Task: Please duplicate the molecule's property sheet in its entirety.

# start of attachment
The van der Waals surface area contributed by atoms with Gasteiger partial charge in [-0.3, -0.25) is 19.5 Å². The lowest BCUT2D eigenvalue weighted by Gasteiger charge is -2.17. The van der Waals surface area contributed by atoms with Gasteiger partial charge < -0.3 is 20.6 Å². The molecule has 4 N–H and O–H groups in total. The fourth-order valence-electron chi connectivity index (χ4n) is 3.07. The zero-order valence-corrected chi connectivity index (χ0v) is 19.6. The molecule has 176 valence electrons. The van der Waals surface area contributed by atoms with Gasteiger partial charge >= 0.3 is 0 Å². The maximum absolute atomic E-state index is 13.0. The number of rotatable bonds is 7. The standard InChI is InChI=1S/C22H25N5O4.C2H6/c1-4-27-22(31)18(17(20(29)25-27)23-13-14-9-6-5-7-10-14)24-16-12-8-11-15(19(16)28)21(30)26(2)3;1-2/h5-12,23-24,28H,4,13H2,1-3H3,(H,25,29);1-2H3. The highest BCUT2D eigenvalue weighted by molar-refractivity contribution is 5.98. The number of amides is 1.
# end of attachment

The van der Waals surface area contributed by atoms with Gasteiger partial charge in [-0.3, -0.25) is 19.5 Å². The lowest BCUT2D eigenvalue weighted by Gasteiger charge is -2.17. The van der Waals surface area contributed by atoms with Gasteiger partial charge < -0.3 is 20.6 Å². The molecule has 4 N–H and O–H groups in total. The fourth-order valence-electron chi connectivity index (χ4n) is 3.07. The zero-order valence-corrected chi connectivity index (χ0v) is 19.6. The molecule has 176 valence electrons. The van der Waals surface area contributed by atoms with Gasteiger partial charge >= 0.3 is 0 Å². The maximum absolute atomic E-state index is 13.0. The number of rotatable bonds is 7. The standard InChI is InChI=1S/C22H25N5O4.C2H6/c1-4-27-22(31)18(17(20(29)25-27)23-13-14-9-6-5-7-10-14)24-16-12-8-11-15(19(16)28)21(30)26(2)3;1-2/h5-12,23-24,28H,4,13H2,1-3H3,(H,25,29);1-2H3. The highest BCUT2D eigenvalue weighted by molar-refractivity contribution is 5.98. The number of amides is 1.